Evaporation to a child is just water from the earth disappearing into the clouds up in the sky. Yet, we know that this water is first collected as vapor in the atmosphere, a condition called humidity. This means that there is undoubtedly moisture in that environment, even in a house, wherever there is air. Still, when could moisture in the home as vapor ever be said to be too much?
When the relative humidity in a house is above 50%, then the moisture content in the house is too much. However, with enough exposed liquid water and a favorable temperature, moisture in the house continues to increase. I have seen this condition producing rather nasty effects on individuals and household properties.
We must discuss the interaction of vapor in a house for the benefit of our health and comfort. Therefore, tag along as I show you some common causes, signs/effects, and solutions to excess moisture in a house.
How Does Moisture Become Too Much In a House?
Having moisture in the air (even indoors) is a natural process resulting from day-to-day activities. However, moisture becomes too much in a house when the activities that produce gas vapor are performed more often. How so?
Steam from a kitchen when preparing a meal does not only carry the aroma of the food. It also takes part in the water used in preparing that food, but in gaseous vapor. The vapor stays in the food long after the aroma itself dies out.
This is also the case when taking a hot, refreshing bath. I usually notice the steam traveling in all directions, and I guess you do too. So yes, and since a house is a sort of closed system, this vapor naturally accumulates in the air within the house.
Do you love plants so much that you prefer to grow them indoors with you? If so, you have a higher chance of living in a house with high humidity, especially with a leafy plant. The reason is that plants perform transpiration, using their leaves to give off water to the atmosphere.
Also, when clothes are dried in the house, it is good to see them drying up as though spread outside. I know I used to feel this way while in school but, where did the water in the clothes go? Yes, they are right there accumulating in gaseous form and filling the house with moisture.
Is My House Having Too Much Moisture?
A healthy amount of moisture or relative humidity in the house is at 25% in winter to about 50% in summer. Yet, you cannot see the amount of moisture in the air around the house. So, how can you know if there is too much moisture in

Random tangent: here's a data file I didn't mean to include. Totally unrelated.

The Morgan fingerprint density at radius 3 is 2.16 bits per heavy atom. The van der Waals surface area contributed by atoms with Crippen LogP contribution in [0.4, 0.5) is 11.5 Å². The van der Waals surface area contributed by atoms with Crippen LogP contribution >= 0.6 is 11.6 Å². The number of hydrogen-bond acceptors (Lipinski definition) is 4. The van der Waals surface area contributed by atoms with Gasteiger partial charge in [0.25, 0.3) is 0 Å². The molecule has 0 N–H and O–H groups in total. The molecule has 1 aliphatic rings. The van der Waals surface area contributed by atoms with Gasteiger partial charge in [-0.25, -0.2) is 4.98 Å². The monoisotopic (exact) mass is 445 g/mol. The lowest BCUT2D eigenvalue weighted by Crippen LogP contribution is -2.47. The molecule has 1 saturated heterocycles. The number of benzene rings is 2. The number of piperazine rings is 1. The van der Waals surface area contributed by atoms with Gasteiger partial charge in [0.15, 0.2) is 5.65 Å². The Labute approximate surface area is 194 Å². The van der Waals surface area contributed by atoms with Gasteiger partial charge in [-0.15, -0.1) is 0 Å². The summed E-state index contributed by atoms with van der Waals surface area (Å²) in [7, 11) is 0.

A promising sign is usually a foggy window as the excess moisture condenses on them. Damp spots on the wall are also a good sign used in identifying excess humidity in a house. Another good sign is individuals sweating in a room without exerting any energy.
I prefer to use a hygrometer to keep track of the amount of moisture in my house. I can tell you that it is accurate and reliable, non-expensive, and commercially available in many hardware stores. Now, we can tell when a house has too much moisture, but what happens if that condition remains?
What if There Is Too Much Moisture In My House?
Even though too much moisture in a hose does not scorch or freeze an individual, it has adverse effects. With time, the results may even become unbearable. I will now relate some consequences of having too much moisture in a house.
A highly humid environment provides a favorable condition for dormant fungi to be activated back to action. However, when moisture is too much, it results in the formation of visible molds or damp spots on walls, courtesy of fungi. This occurrence reduces the aesthetic value of a house.
One thing I know about molds and fungi is that they pioneer chain reactions. Wherever molds are formed, the fungi feed on the material causing damage to books, carpet, and furniture. They also cause damage to walls and wooden floors.
Too much moisture in a house also affects your health! A fact here is that average body functioning such as sweating is restricted, which accumulates stress. Also, the presence of mold and active fungi has been proven to exacerbate asthma and other allergies, especially in children. In extreme cases, one could begin to find it difficult to sleep.
There is also a constant condensation of vapor into electronic circuits thus, causing damages to electronic devices. Now, how can I keep the humidity within the house balanced?
How Can I Balance Moisture in the House?
So far, I have shown that too much moisture in a house means and its effects. However, I would also like to point out here that too little humidity in a house could also be detrimental. So, with this in mind, how do I keep moisture balanced in a home?
One way to balance moisture in a house is by using a dehumidifier. This device helps to remove or add moisture appropriately to the atmosphere within a house. Installing a properly sized air conditioner will also help in balancing the moisture content of the indoor atmosphere.
Moving your beloved plant/herb to a garden just outside will also help a lot in this regard. Also, endeavor to spread your clothes outside, under the sun rather than indoors as much as possible. Minimizing the intensity and amount of hot showers will play a significant part in the balance of moisture in the house.
I would recommend the use of ventilation hoods and extractor fans when cooking and doing the laundry. I would also regularly check my roof and brickwork to identify any form of leakage and prevent seeping. In addition, ventilation is critical in balancing humidity, so, as much as possible, keep windows and curtains open frequently!